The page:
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This question already has an answer here:

This question is not aware that "the Standard Documents" (in the above referenced question) are a possible answer to this question, and the question did not come up while this question was being researched.

With Python, there's the official python documentation (, which provides a full canonical reference to the language.

We also have successful questions for the official c documentation here on Stackoverflow: Is there something like the official C documentation?

Where can I find the most official up-to-date C++ documentation?

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marked as duplicate by Cubbi, Josh Mein, Tim Dean, Paul Beckingham, RKN Dec 30 '13 at 3:48

This question has been asked before and already has an answer. If those answers do not fully address your question, please ask a new question.

@Cubbi: I disagree. The question is not aware that standard documents are the answer to "what is the C++ documentation?" – Lightness Races in Orbit Dec 30 '13 at 0:19
up vote 6 down vote accepted

Primary Source

The official home of the C++ standards committee is here.

The C++ language is specified by the ISO standards body.

The final documentation is unfortunately not freely available (except perhaps illicitly) but can be purchased on the They have draft documentation freely available on github.

Secondary Sources

Another source of semi-official documentation is documentation on the compilers that interpret it.

Bjarne Stroustrup, a primary progenitor of C++, maintains an incomplete list of compilers , and asserts that standard conformance is very important, which include the GNU C++ Compiler and Clang. He states that conformance if an important consideration in compilers, among other issues.

The GCC compiler is feature complete for C++ 11, for GCC 4.8.1 released [2013-05-31]

The GNU compiler documentation on the latest full releases is here:

Clang also appears to be feature complete as of version 3.3.

Clang version 3.4 documentation can be found here.

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Are you affiliated with in any way? If so, you should disclose that; otherwise, you could be accused of spamming. And without knowing more about, it is moderately presumptuous to claim it as the primary source. Arguably, the ISO C++ Committee's web pages ( is the primary source — though the published standard (referencing could also be considered authoritative. – Jonathan Leffler Dec 29 '13 at 21:28
I am absolutely not affiliated with them in any way. – Aaron Hall Dec 29 '13 at 21:38
@JonathanLeffler: He claims the standard as the primary source, providing a link to obtain it through However, strictly speaking, you're right in that the most reliable way to cite a primary source is to go, well, straight to the source. But generally speaking we do not prohibit people from locating a copy of some primary source from whatever library they wish. – Lightness Races in Orbit Dec 30 '13 at 0:20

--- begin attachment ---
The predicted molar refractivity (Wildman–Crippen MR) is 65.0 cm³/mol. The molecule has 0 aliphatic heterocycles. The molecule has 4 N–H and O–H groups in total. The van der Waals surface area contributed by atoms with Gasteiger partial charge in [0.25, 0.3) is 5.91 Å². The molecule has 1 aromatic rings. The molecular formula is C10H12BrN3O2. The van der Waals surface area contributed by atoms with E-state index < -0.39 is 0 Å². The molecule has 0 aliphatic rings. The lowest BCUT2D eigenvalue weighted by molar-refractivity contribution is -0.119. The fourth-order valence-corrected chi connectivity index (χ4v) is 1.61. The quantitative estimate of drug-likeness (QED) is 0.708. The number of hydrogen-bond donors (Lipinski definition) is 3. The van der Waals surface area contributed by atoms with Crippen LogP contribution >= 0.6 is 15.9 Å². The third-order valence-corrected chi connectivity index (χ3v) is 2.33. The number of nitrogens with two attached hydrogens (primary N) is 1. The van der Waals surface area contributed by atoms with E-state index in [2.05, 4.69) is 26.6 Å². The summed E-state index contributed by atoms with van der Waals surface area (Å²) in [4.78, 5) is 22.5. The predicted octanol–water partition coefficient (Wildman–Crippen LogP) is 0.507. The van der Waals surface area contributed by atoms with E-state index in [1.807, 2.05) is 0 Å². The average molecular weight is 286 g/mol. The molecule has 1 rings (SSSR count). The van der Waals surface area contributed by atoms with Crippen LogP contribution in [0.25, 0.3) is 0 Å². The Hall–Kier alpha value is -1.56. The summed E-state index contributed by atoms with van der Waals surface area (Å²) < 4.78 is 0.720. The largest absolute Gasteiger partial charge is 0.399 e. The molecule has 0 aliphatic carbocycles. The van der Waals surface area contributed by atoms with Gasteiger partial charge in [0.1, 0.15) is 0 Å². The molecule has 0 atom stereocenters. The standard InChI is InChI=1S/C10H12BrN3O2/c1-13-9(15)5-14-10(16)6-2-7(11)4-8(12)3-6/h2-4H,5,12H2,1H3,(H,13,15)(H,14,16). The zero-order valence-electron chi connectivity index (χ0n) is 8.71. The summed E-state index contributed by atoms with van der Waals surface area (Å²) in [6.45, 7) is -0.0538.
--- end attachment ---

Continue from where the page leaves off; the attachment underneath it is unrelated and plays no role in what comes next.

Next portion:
Neither of the two compiler documentations linked attempts to describe the C++ language. (I am only aware of IBM's compiler docs actually attempting that) GNU does have a library reference – Cubbi Dec 30 '13 at 1:31
@AaronHall That cpp doesn't mean c++, it's the C preprocessor doc (granted, it is a chapter in the C++ language ref) – Cubbi Dec 30 '13 at 1:46

You most likely do not want the "official documentation" for C++. It is very different from the Python documentation. The primary audience of the Python documentation is the users of the language; i.e. Python programmers. The Python documentation tells the programmer how to properly write and use the constructs of the language. It is (or at least tries to be) clearly written as an Python instruction manual. It even has little snippets of code that can be very informative to the Python programmer.

The primary audience of the C++ standard is compiler writers. The C++ standard tells compiler writers how to interpret and process the code written by C++ programmers. It does not tell C++ programmers how to use the constructs of the language. It tries to be clearly written from a language lawyer perspective. It is rather terse and dense. It spends lots of time on weird corner cases because that's where compiler writers most need guidance. It has little snippets of code, but oftentimes it's code you should never, ever use.

What you want as a programmer is something that will tell you how to use the language. There are lots of books and tutorials that do just that.

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I really did want the official docs, but this is an important perspective. – Aaron Hall Dec 29 '13 at 21:17
Why do you want the official documents? It isn't anything like the python documentation. – David Hammen Dec 29 '13 at 21:21
Because it's the canonical specification of the language, and (although usually I'm practical) I'm a bit of a pedant. :) – Aaron Hall Dec 29 '13 at 21:22

There are no official docs.

For the language itself, there is the standard, and there are community-managed reference guides, such as

For the particulars of your toolchain (which should match up with the standard, but this is never a guarantee), you may find that it ships with documentation. On Linux, for example, you may find some content through the man tool; on Windows, you have MSDN.

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